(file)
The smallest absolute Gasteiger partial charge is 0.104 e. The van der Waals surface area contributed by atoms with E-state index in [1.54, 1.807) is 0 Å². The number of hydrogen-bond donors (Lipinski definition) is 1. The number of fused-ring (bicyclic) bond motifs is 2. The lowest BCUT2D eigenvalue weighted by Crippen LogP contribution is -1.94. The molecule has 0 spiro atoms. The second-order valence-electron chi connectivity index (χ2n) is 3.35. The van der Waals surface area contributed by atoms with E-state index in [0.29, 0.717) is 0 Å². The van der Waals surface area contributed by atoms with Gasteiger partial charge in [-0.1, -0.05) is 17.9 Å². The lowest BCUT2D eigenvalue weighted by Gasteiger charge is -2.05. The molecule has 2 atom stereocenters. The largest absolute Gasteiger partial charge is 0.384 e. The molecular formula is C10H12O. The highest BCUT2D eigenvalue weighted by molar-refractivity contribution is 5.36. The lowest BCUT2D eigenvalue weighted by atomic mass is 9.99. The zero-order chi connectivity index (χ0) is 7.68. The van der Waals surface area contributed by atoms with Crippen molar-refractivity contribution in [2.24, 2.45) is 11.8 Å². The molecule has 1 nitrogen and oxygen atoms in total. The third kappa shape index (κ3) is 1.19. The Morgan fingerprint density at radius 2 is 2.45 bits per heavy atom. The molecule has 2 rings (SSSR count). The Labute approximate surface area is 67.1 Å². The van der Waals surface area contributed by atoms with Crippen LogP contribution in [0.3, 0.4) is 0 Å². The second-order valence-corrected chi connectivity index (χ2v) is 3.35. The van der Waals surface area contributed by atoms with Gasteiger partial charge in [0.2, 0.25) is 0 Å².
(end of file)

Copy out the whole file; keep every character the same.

The smallest absolute Gasteiger partial charge is 0.104 e. The van der Waals surface area contributed by atoms with E-state index in [1.54, 1.807) is 0 Å². The number of hydrogen-bond donors (Lipinski definition) is 1. The number of fused-ring (bicyclic) bond motifs is 2. The lowest BCUT2D eigenvalue weighted by Crippen LogP contribution is -1.94. The molecule has 0 spiro atoms. The second-order valence-electron chi connectivity index (χ2n) is 3.35. The van der Waals surface area contributed by atoms with E-state index in [0.29, 0.717) is 0 Å². The van der Waals surface area contributed by atoms with Gasteiger partial charge in [-0.1, -0.05) is 17.9 Å². The lowest BCUT2D eigenvalue weighted by Gasteiger charge is -2.05. The molecule has 2 atom stereocenters. The largest absolute Gasteiger partial charge is 0.384 e. The molecular formula is C10H12O. The highest BCUT2D eigenvalue weighted by molar-refractivity contribution is 5.36. The lowest BCUT2D eigenvalue weighted by atomic mass is 9.99. The zero-order chi connectivity index (χ0) is 7.68. The van der Waals surface area contributed by atoms with Crippen molar-refractivity contribution in [2.24, 2.45) is 11.8 Å². The molecule has 1 nitrogen and oxygen atoms in total. The third kappa shape index (κ3) is 1.19. The Morgan fingerprint density at radius 2 is 2.45 bits per heavy atom. The molecule has 2 rings (SSSR count). The Labute approximate surface area is 67.1 Å². The van der Waals surface area contributed by atoms with Crippen LogP contribution in [0.3, 0.4) is 0 Å². The second-order valence-corrected chi connectivity index (χ2v) is 3.35. The van der Waals surface area contributed by atoms with Gasteiger partial charge in [0.2, 0.25) is 0 Å².